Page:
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  1. Seminar at MSBoston 2014:  Phase 2 results of the RADIANCE trial...
  2. MS Drug Discovered at TSRI Is Safe and Effective in Phase II Study   
  3. Scripps Research Institute Scientists Identify First Potentially Effective Therapy for Human Prion Disease   
  4. Probe from SRIMSC Enters Phase II/III Clinical trials.   
  5. The Scripps Molecular Screening Center becomes the first to have 1000 AIDs in PubChem!   
  6. Receptos Scientists Publish Determination of a High Resolution S1P1 Structure in Science   
  7. NIH Common Fund researchers uncover structure of important target for drug design   
  8. NIH Research Matters: Designing New Diabetes Drugs   
  9. Discovery of a treatable mechanism for avoiding the deadly response to flu: North County Times, Eurekalert [1, 2]    
  10. Nature: Suppression of TH17 differentiation and autoimmunity by a synthetic ROR ligand   
  11. Scripps Research and MIT scientists discover class of potent anti-cancer compounds    
  12. MLP Probe Project Leads to First in Human Studies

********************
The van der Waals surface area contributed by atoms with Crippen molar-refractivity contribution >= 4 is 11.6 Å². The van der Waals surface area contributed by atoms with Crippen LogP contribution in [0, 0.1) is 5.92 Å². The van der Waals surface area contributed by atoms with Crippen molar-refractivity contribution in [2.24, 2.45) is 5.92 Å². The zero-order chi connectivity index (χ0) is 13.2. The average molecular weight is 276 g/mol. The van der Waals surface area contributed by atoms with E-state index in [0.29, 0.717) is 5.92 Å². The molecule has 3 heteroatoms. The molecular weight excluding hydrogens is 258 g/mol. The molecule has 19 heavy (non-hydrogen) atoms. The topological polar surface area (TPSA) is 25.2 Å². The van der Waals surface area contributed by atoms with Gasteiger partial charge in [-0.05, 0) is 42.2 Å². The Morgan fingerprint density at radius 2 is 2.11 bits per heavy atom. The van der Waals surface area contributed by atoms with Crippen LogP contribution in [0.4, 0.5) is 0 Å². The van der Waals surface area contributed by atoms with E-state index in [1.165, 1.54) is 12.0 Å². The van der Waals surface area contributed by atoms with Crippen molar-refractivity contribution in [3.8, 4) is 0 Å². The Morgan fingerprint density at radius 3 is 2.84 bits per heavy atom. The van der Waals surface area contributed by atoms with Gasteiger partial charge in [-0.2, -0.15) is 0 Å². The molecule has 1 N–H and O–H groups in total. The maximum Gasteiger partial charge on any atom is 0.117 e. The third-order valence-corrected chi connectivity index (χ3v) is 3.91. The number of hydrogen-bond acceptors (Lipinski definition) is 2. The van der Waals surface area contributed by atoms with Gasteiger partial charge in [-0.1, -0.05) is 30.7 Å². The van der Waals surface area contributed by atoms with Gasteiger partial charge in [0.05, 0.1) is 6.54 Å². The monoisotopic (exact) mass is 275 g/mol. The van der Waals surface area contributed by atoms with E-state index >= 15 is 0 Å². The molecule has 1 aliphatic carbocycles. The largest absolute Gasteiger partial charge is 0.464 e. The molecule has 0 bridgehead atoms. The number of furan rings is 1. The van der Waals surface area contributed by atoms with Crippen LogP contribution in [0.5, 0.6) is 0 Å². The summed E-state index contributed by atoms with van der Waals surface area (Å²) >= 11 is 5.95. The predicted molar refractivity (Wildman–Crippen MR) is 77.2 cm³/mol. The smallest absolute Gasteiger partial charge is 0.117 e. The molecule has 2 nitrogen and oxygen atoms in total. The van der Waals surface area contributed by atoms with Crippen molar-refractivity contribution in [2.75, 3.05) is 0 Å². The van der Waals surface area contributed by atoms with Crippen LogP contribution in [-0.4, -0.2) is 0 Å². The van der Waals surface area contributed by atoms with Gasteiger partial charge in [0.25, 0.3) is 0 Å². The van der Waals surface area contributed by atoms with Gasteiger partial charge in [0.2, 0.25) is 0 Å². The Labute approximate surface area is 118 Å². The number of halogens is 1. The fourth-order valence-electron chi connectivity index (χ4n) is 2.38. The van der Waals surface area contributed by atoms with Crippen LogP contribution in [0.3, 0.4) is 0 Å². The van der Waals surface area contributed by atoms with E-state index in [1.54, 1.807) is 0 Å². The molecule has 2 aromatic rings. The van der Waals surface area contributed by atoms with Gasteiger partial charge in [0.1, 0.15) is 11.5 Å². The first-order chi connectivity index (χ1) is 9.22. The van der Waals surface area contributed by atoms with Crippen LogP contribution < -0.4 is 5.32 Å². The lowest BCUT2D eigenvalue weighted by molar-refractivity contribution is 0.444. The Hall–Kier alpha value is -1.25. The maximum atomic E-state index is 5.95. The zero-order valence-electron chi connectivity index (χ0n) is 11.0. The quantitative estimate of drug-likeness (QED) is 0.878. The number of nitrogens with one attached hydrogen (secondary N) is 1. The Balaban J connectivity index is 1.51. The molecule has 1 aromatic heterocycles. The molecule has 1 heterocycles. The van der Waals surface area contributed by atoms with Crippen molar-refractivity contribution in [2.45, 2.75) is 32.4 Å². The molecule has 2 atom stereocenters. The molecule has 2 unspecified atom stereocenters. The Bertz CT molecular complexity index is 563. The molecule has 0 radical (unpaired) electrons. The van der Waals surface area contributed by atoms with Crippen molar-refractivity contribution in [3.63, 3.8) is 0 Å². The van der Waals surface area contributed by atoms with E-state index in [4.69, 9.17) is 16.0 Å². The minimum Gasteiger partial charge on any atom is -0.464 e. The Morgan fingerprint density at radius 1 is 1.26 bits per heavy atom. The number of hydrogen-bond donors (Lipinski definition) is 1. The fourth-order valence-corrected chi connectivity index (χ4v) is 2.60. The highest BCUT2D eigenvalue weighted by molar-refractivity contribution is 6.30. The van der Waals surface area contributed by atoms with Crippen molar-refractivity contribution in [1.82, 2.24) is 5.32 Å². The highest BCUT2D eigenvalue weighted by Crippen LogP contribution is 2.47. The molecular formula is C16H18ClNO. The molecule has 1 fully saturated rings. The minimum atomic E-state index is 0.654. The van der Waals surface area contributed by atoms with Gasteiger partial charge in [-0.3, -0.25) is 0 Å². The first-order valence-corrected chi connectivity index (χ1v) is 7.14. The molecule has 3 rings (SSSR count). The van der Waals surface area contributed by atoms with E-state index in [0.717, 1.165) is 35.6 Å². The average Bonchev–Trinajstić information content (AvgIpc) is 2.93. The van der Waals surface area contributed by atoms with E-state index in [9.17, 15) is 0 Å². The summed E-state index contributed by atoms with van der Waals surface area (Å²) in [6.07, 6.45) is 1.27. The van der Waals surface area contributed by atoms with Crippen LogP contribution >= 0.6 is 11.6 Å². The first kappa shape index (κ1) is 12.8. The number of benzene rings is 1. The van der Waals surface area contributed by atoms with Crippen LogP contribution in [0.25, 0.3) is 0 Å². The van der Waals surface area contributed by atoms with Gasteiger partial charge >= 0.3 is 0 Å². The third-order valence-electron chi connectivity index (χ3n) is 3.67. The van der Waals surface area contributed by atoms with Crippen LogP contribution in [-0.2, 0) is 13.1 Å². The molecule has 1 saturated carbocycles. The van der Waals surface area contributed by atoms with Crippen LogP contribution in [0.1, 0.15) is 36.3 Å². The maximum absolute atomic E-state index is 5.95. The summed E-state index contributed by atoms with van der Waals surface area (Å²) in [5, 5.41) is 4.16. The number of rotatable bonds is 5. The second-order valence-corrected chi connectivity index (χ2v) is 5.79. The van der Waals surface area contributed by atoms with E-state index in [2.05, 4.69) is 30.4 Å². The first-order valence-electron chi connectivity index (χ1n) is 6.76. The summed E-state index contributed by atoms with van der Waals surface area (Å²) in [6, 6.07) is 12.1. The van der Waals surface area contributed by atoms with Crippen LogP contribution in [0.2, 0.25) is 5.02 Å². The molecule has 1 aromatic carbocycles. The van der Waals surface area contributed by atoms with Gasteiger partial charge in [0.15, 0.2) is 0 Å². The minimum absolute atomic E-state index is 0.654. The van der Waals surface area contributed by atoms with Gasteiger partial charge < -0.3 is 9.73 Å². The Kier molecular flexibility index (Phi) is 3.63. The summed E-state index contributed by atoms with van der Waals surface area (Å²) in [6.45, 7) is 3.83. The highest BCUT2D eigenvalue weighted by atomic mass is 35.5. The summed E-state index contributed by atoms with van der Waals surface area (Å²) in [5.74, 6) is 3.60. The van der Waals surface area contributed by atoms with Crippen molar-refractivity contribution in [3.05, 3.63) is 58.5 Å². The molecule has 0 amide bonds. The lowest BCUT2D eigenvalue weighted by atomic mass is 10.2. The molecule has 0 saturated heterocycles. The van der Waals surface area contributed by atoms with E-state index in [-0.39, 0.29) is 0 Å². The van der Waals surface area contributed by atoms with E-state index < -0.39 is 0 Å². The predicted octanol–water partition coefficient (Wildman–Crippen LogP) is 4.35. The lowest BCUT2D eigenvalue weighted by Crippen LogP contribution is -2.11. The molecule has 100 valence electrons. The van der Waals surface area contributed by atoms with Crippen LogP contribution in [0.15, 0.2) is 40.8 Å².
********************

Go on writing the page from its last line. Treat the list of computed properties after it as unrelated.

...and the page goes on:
13. Business Wire:   Receptos Initiates Clinical Trials for S1P1 Agonist Program, Aimed at Multiple Sclerosis   
  14. Nature:   Quantitative reactivity profiling predicts functional cysteines in proteomes.

  15. Nature:   Anti-diabetic drugs inhibit obesity-linked phosphorylation of PPARc by Cdk5.
  16. Discovery and optimization of chemical probes to define important molecular signals in medicine.
  17. Nature Reviews Drug Discovery article:   Chemical modulators of S1P receptors as barrier-oriented therapeutic molecules.
  18. Nature Chemical Biology article: S1P1 signaling just keeps going and going and going…
  19. Nature Biotechnology article:   Identification of selective inhibitors of uncharacterized enzymes by high-throughput screening with fluorescent activity-based probes.


Phase 2 results of the RADIANCE trial: a randomized, double-blind, placebo-controlled trial of oral RPC1063 in elapsing multiple sclerosis

J Cohen1, DL Arnold2,3, G Comi4, A Bar-Or5, S Gujrathi6, JP Hartung6, A Olson6, M Cravets6, PA Frohna6, K Selmaj7